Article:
Categories of Special Interest
In Use As
1780 - 1800
Attached two-bay four-storey former house over basement, built c. 1790 as one of three (Nos. 50-52), rear projecting from line of buildings to north and having various additions. Now in use as offices. Pitched roof to front span, hipped to north end, behind brick parapet with granite coping, and hipped roof to rear perpendicular to street, with glazed roof in between. Rebuilt brick chimneystacks to party walls and rendered base to south, with clay and terracotta pots. Concealed rainwater goods. Flemish bond red brick walling on painted moulded granite plinth course over ruled-and-lined rendered basement walling; rendered walling to rear. Square-headed window openings, diminishing in height to upper floors, with painted rendered reveals and painted granite sills. Timber sliding sash windows, six-over-six pane to basement without horns, and replacement one-over-one pane elsewhere with ogee horns. Wrought-iron grille to basement. Tripartite six-over-six pane windows to rear. Tripartite elliptical-headed painted masonry doorcase with moulded render reveal, engaged Adamesque Ionic columns and respondent quarter-pilasters, stepped entablature with festooned and rosetted frieze, plain fanlight with toothed architrave, decorative oval-and-diamond leaded sidelights and nine-panel timber door with recent brass furniture. Granite entrance platform with two bull-nosed steps to street. Basement area enclosed by wrought-iron railings with decorative cast-iron posts on painted moulded granite plinth. Replacement timber door and window beneath entrance platform. carparking to rear of plot.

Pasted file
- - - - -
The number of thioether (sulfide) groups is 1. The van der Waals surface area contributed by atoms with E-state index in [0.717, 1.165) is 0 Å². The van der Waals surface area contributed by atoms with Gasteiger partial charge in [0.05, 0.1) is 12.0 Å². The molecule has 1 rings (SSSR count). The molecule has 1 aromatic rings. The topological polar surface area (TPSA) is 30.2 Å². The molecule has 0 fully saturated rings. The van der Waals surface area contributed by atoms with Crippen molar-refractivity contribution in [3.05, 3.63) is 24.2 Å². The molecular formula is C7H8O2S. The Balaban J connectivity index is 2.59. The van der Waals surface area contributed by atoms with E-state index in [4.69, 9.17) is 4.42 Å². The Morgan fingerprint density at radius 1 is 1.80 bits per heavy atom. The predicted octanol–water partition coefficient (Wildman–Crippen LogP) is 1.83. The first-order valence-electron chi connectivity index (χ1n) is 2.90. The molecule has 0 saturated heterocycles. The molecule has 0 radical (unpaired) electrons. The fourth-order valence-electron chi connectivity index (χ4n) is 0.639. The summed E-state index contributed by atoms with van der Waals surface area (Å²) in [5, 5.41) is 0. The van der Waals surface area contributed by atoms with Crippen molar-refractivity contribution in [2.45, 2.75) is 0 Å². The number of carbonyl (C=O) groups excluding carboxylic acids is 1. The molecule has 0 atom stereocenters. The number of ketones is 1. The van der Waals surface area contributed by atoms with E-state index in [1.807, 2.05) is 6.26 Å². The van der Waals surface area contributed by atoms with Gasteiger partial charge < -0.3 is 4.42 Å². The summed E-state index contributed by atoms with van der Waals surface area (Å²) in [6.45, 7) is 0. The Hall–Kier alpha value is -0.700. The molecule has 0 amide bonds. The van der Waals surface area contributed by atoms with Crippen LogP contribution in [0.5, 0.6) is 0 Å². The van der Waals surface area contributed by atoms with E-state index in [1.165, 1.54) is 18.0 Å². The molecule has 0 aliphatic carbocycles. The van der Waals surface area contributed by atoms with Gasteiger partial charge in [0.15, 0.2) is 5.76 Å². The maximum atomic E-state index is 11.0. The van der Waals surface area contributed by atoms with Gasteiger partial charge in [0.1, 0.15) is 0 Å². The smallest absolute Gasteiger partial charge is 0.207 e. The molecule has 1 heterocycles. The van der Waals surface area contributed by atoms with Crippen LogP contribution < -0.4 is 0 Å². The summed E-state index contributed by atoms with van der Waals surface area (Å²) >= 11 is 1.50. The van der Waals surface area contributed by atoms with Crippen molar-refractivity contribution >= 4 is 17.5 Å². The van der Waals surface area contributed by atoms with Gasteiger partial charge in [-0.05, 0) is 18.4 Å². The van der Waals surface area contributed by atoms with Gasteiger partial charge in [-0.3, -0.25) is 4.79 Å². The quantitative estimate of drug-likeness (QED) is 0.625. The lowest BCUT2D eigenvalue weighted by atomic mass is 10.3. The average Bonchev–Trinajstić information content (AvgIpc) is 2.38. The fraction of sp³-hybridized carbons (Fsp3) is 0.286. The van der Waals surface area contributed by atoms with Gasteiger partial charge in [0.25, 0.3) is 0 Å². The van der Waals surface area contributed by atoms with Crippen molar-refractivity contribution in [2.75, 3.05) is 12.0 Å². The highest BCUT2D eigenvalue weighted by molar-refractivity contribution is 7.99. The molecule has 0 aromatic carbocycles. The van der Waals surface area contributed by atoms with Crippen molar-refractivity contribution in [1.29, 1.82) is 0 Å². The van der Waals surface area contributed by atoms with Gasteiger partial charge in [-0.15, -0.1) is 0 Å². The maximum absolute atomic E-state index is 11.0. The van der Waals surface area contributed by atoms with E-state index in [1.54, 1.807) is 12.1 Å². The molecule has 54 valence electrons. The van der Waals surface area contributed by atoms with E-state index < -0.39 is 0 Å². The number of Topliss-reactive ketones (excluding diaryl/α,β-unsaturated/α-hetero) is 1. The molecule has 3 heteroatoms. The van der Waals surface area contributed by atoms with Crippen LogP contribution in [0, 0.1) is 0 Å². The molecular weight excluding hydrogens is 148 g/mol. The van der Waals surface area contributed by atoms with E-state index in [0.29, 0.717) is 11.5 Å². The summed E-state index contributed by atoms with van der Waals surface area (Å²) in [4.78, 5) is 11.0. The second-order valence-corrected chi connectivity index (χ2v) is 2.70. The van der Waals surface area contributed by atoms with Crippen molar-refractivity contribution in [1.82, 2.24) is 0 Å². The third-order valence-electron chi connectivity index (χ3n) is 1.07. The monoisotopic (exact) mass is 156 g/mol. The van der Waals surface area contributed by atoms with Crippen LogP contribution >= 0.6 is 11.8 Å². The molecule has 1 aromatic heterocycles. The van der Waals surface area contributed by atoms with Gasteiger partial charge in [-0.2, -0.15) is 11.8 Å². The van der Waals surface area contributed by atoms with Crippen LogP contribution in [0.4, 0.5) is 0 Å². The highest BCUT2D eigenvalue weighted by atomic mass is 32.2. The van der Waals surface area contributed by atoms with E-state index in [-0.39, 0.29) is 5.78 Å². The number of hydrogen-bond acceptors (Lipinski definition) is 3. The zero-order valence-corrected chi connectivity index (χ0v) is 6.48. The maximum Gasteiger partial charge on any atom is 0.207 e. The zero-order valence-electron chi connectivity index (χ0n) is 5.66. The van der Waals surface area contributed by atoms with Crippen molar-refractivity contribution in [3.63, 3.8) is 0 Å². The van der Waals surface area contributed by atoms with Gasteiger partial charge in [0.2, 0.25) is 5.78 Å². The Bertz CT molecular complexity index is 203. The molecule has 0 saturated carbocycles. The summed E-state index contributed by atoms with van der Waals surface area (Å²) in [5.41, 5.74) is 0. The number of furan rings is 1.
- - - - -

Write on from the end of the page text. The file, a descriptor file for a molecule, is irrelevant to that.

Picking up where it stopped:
No. 50 Merrion Square forms part of a group (Nos. 50-52) built by George Kent, a paper-stainer. It displays elegant proportions and fenestration. Its ornate Ionic doorcase provides a strong decorative focus. With its intact setting details, the property also contributes to the intact appearance of this important Georgian square, and the wider historic fabric of the south city. The square was laid out in the mid-eighteenth century on land belonging to Lord Fitzwilliam. Lined on three sides with eighteenth and nineteenth-century houses and on the west by the garden front of Leinster House, it is one of the key architectural set-pieces of Georgian Dublin. The relatively homogeneous appearance belies the piecemeal nature of its construction. Indeed, houses on the east side are distinguished from those on the north by narrower proportions, as well as larger and more ornate tripartite doorcases. This group at the south end of the east side was built after 1786, when Lord Fitzwilliam arrived in Dublin to ensure that this side was 'perfected forthwith and a new street continued therefrom to Leeson Street.'